N2 - The elucidation of the genomes of a large number of mammalian species has produced a huge amount of data on which to base physiological studies. These endeavours have also produced surprises, not least of which has been the revelation that the number of protein coding genes needed to make a mammal is only 22333 (give or take). However, this small number belies an unanticipated complexity that has only recently been revealed as a result of genomic studies. This complexity is evident at a number of levels: (i) cis-regulatory sequences; (ii) noncoding and antisense mRNAs, most of which have no known function; (iii) alternative splicing that results in the generation of multiple, subtly different mature mRNAs from the precursor transcript encoded by a single gene; and (iv) post-translational processing and modification. In this review, we examine the steps being taken to decipher genome complexity in the context of gene expression, regulation and function in the hypothalamic-neurohypophyseal system (HNS). Five unique stories explain: (i) the use of transcriptomics to identify genes involved in the response to physiological (dehydration) and pathological (hypertension) cues; (ii) the use of mass spectrometry for single-cell level identification of biological active peptides in the HNS, and to measure in vitro release; (iii) the use of transgenic lines that express fusion transgenes enabling (by cross-breeding) the generation of double transgenic lines that can be used to study vasopressin (AVP) and oxytocin (OXT) neurones in the HNS, as well as their neuroanatomy, electrophysiology and activation upon exposure to any given stimulus; (iv) the use of viral vectors to demonstrate that somato-dendritically released AVP plays an important role in cardiovascular homeostasis by binding to V1a receptors on local somata and dendrites; and (v) the use of virally-mediated optogenetics to dissect the role of OXT and AVP in the modulation of a wide variety of behaviours.

AB - The elucidation of the genomes of a large number of mammalian species has produced a huge amount of data on which to base physiological studies. These endeavours have also produced surprises, not least of which has been the revelation that the number of protein coding genes needed to make a mammal is only 22333 (give or take). However, this small number belies an unanticipated complexity that has only recently been revealed as a result of genomic studies. This complexity is evident at a number of levels: (i) cis-regulatory sequences; (ii) noncoding and antisense mRNAs, most of which have no known function; (iii) alternative splicing that results in the generation of multiple, subtly different mature mRNAs from the precursor transcript encoded by a single gene; and (iv) post-translational processing and modification. In this review, we examine the steps being taken to decipher genome complexity in the context of gene expression, regulation and function in the hypothalamic-neurohypophyseal system (HNS). Five unique stories explain: (i) the use of transcriptomics to identify genes involved in the response to physiological (dehydration) and pathological (hypertension) cues; (ii) the use of mass spectrometry for single-cell level identification of biological active peptides in the HNS, and to measure in vitro release; (iii) the use of transgenic lines that express fusion transgenes enabling (by cross-breeding) the generation of double transgenic lines that can be used to study vasopressin (AVP) and oxytocin (OXT) neurones in the HNS, as well as their neuroanatomy, electrophysiology and activation upon exposure to any given stimulus; (iv) the use of viral vectors to demonstrate that somato-dendritically released AVP plays an important role in cardiovascular homeostasis by binding to V1a receptors on local somata and dendrites; and (v) the use of virally-mediated optogenetics to dissect the role of OXT and AVP in the modulation of a wide variety of behaviours.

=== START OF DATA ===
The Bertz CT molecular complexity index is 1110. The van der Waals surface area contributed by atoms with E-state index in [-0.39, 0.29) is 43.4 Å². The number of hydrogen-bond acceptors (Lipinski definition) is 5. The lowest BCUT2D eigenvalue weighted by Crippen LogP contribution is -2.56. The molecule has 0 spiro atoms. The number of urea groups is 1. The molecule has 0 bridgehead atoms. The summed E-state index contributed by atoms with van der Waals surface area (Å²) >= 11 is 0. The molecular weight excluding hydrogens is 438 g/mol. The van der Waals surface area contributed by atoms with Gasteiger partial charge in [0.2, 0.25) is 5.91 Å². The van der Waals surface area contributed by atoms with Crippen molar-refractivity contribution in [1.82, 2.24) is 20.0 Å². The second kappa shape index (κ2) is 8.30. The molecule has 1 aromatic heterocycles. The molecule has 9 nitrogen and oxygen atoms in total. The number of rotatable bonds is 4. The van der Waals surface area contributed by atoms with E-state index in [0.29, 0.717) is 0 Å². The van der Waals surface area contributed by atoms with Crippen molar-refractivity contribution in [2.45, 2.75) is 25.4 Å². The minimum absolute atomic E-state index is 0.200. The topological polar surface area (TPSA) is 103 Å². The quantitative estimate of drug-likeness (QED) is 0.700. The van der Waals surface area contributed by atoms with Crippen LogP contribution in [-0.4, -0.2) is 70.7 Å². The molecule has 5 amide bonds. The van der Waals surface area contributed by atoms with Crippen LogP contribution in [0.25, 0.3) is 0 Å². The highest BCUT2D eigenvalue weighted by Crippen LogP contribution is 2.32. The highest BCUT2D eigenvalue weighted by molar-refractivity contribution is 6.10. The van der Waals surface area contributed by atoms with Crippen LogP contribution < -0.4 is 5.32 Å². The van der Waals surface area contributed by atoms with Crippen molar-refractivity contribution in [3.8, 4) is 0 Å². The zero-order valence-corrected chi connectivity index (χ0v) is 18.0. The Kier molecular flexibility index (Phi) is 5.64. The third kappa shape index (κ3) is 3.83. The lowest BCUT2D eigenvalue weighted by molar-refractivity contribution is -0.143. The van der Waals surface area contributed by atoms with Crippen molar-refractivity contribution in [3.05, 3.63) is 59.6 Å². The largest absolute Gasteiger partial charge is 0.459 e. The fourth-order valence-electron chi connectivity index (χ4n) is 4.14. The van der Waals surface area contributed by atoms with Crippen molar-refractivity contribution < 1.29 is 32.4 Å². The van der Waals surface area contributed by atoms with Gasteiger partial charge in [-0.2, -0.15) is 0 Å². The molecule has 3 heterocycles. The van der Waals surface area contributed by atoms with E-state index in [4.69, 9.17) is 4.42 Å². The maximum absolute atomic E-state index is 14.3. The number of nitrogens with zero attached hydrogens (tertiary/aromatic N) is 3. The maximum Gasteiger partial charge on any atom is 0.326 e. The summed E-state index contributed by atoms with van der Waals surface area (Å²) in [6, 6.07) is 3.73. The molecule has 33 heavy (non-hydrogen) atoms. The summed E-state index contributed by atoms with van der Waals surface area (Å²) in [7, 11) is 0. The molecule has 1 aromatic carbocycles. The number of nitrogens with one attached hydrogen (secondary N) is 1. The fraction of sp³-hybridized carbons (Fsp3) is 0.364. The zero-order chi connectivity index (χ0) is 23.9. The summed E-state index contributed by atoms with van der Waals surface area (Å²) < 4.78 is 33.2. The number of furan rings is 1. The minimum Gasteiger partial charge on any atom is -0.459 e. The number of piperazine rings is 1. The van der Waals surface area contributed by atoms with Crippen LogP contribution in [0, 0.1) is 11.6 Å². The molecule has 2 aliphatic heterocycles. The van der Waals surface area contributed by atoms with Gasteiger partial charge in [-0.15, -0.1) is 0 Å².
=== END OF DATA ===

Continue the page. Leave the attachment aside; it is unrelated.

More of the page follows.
KW - Genome

KW - Hypothalamic-neurohypophyseal system

KW - Neuropeptidome

KW - Oxytocin

KW - Proteome

KW - Transcriptome

KW - Transgenic rats

KW - Vasopressin

KW - Viral vectors

UR - http://www.scopus.com/inward/record.url?scp=84858832918&partnerID=8YFLogxK

UR - http://www.scopus.com/inward/citedby.url?scp=84858832918&partnerID=8YFLogxK

U2 - 10.1111/j.1365-2826.2011.02241.x

DO - 10.1111/j.1365-2826.2011.02241.x

M3 - Review article

C2 - 22448850

AN - SCOPUS:84858832918

VL - 24

SP - 539

EP - 553

JO - Journal of Neuroendocrinology

JF - Journal of Neuroendocrinology

SN - 0953-8194

IS - 4

ER -